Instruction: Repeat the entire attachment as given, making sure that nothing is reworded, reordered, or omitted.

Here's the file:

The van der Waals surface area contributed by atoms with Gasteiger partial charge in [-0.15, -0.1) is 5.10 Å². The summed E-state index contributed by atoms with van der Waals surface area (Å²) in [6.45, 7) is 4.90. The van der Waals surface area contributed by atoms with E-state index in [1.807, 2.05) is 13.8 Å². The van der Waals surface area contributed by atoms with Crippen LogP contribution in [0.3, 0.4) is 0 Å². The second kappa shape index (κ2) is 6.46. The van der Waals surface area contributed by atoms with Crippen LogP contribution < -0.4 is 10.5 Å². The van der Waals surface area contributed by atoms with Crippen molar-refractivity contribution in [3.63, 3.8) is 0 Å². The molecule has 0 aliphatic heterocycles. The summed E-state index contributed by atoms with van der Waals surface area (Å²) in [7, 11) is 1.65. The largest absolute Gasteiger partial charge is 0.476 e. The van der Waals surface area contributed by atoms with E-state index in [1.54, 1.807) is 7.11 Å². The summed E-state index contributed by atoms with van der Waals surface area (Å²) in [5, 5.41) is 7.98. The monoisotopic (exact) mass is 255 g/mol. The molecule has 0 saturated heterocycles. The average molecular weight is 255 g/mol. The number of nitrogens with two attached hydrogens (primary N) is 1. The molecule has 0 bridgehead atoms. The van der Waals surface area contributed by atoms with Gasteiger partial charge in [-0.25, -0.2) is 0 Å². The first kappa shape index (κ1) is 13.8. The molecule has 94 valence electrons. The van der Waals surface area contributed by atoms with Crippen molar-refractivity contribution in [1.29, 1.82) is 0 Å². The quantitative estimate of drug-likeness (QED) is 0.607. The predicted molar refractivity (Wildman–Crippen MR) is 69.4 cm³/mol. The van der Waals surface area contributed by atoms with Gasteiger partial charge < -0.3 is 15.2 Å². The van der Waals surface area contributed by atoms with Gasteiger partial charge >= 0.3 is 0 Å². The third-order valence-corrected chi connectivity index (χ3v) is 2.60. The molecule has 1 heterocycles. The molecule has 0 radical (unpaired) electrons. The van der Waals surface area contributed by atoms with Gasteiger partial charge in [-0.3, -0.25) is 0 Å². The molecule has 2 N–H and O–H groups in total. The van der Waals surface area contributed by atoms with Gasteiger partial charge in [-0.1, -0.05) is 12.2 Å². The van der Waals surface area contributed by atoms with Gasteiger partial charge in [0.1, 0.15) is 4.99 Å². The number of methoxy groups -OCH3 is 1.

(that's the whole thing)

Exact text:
The van der Waals surface area contributed by atoms with Gasteiger partial charge in [-0.15, -0.1) is 5.10 Å². The summed E-state index contributed by atoms with van der Waals surface area (Å²) in [6.45, 7) is 4.90. The van der Waals surface area contributed by atoms with E-state index in [1.807, 2.05) is 13.8 Å². The van der Waals surface area contributed by atoms with Crippen LogP contribution in [0.3, 0.4) is 0 Å². The second kappa shape index (κ2) is 6.46. The van der Waals surface area contributed by atoms with Crippen LogP contribution < -0.4 is 10.5 Å². The van der Waals surface area contributed by atoms with Crippen molar-refractivity contribution in [3.63, 3.8) is 0 Å². The molecule has 0 aliphatic heterocycles. The summed E-state index contributed by atoms with van der Waals surface area (Å²) in [7, 11) is 1.65. The largest absolute Gasteiger partial charge is 0.476 e. The van der Waals surface area contributed by atoms with E-state index in [1.54, 1.807) is 7.11 Å². The summed E-state index contributed by atoms with van der Waals surface area (Å²) in [5, 5.41) is 7.98. The monoisotopic (exact) mass is 255 g/mol. The molecule has 0 saturated heterocycles. The average molecular weight is 255 g/mol. The number of nitrogens with two attached hydrogens (primary N) is 1. The molecule has 0 bridgehead atoms. The van der Waals surface area contributed by atoms with Gasteiger partial charge in [-0.25, -0.2) is 0 Å². The first kappa shape index (κ1) is 13.8. The molecule has 94 valence electrons. The van der Waals surface area contributed by atoms with Crippen molar-refractivity contribution in [1.29, 1.82) is 0 Å². The quantitative estimate of drug-likeness (QED) is 0.607. The predicted molar refractivity (Wildman–Crippen MR) is 69.4 cm³/mol. The van der Waals surface area contributed by atoms with Gasteiger partial charge < -0.3 is 15.2 Å². The van der Waals surface area contributed by atoms with Gasteiger partial charge >= 0.3 is 0 Å². The third-order valence-corrected chi connectivity index (χ3v) is 2.60. The molecule has 1 heterocycles. The molecule has 0 radical (unpaired) electrons. The van der Waals surface area contributed by atoms with Gasteiger partial charge in [-0.3, -0.25) is 0 Å². The molecule has 2 N–H and O–H groups in total. The van der Waals surface area contributed by atoms with Gasteiger partial charge in [-0.1, -0.05) is 12.2 Å². The van der Waals surface area contributed by atoms with Gasteiger partial charge in [0.1, 0.15) is 4.99 Å². The number of methoxy groups -OCH3 is 1.